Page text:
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Monthly Wrap: Stronger inflation fails to boost Australian dollar as trade tensions rise

currency-newsMonthly Wrap: Stronger inflation fails to boost Australian dollar as trade tensions rise
Key Takeaways:
  • Australian inflation beats forecasts to accelerate to 1.6%
  • Escalating US-China trade dispute weighs heavily on Australian dollar
  • AUD Monthly lows: £0.55, €0.59, $0.66, C$0.89, NZ$1.02
  • AUD Monthly highs: £0.56, €0.62, $0.70, C$0.92, NZ$1.05
An unexpectedly solid uptick in the second quarter Australian consumer price index failed to shore up the Australian dollar for long.
Even though the headline inflation rate rose from 1.3% to 1.6%, moving closer to the Reserve Bank of Australia’s (RBA) 2% target, the improvement’s positive impact on AUD exchange rates proved short-lived.
While a higher inflation rate gives the RBA less incentive to cut interest rates again the risk of further monetary loosening remained thanks to the increasingly dovish nature of other central banks around the world.
With global monetary policy looking set to loosen RBA policymakers could come under pressure to follow suit, to the detriment of the Australian dollar.
A fresh souring in US-China trade relations also put pressure on AUD exchange rates last week, as the Trump administration announced its intention to impose a fresh 10% tariff on Chinese goods.
This latest escalation in the trade dispute naturally rattled investors, leaving the risk-sensitive Australian dollar on the back foot as concerns over the global growth outlook mounted.
Even so, an improvement in July’s NAB business confidence index could help to limit the downside potential of AUD exchange rates next week.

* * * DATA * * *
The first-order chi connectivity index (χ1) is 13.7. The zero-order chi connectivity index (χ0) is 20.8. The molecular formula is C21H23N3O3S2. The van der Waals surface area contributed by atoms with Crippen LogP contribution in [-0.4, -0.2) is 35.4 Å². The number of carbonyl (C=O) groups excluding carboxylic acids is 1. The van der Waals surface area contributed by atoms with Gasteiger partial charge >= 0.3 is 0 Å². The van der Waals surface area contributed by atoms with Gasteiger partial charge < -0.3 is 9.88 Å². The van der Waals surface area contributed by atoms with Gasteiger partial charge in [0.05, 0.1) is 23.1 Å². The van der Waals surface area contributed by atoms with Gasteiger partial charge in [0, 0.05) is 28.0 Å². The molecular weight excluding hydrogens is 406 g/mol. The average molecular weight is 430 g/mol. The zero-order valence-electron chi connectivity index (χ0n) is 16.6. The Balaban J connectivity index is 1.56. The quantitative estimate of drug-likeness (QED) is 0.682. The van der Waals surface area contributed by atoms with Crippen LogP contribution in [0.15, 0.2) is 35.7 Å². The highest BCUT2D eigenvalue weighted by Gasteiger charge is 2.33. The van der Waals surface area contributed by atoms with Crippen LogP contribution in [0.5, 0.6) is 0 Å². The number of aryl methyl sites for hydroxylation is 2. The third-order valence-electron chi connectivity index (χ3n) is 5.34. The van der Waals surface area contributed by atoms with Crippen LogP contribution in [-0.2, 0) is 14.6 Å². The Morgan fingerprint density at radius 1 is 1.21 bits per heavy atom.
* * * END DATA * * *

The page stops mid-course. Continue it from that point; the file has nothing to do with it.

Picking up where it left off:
Evidence that domestic sentiment picked up in spite of increasing global anxiety would offer the Australian dollar a solid short term rallying point.
A higher level of consumer confidence may also boost AUD exchange rates, as higher levels of consumer spending would raise the odds of a stronger gross domestic product performance.
If the RBA shows greater signs of caution at its September policy meeting this could drag the Australian dollar down across the board.
The prospect of interest rates falling to a fresh record low would leave investors with little incentive to buy into the antipodean currency, especially if US-China trade relations continue to sour.
Any acceleration on display in the second quarter gross domestic product could help to shore up AUD exchange rates, however.
A stronger showing here would help to ease concerns that the deteriorating global trade situation has dragged on domestic growth, giving the Australian dollar fresh cause for confidence.
Philip McHugh

Philip McHugh

Joining the corporate trading desk in 2007, Phil now over sees all of Currencies Direct’s corporate dealing activity. Having gained experience working with hundreds of businesses to optimise international payments processes and execute comprehensive risk management strategies, Phil currently works with a portfolio of corporate clients whilst managing Currencies Direct’s overall market exposure

Phil has FCA approval and has completed the Certificate in International Treasury Management (CertiTM)

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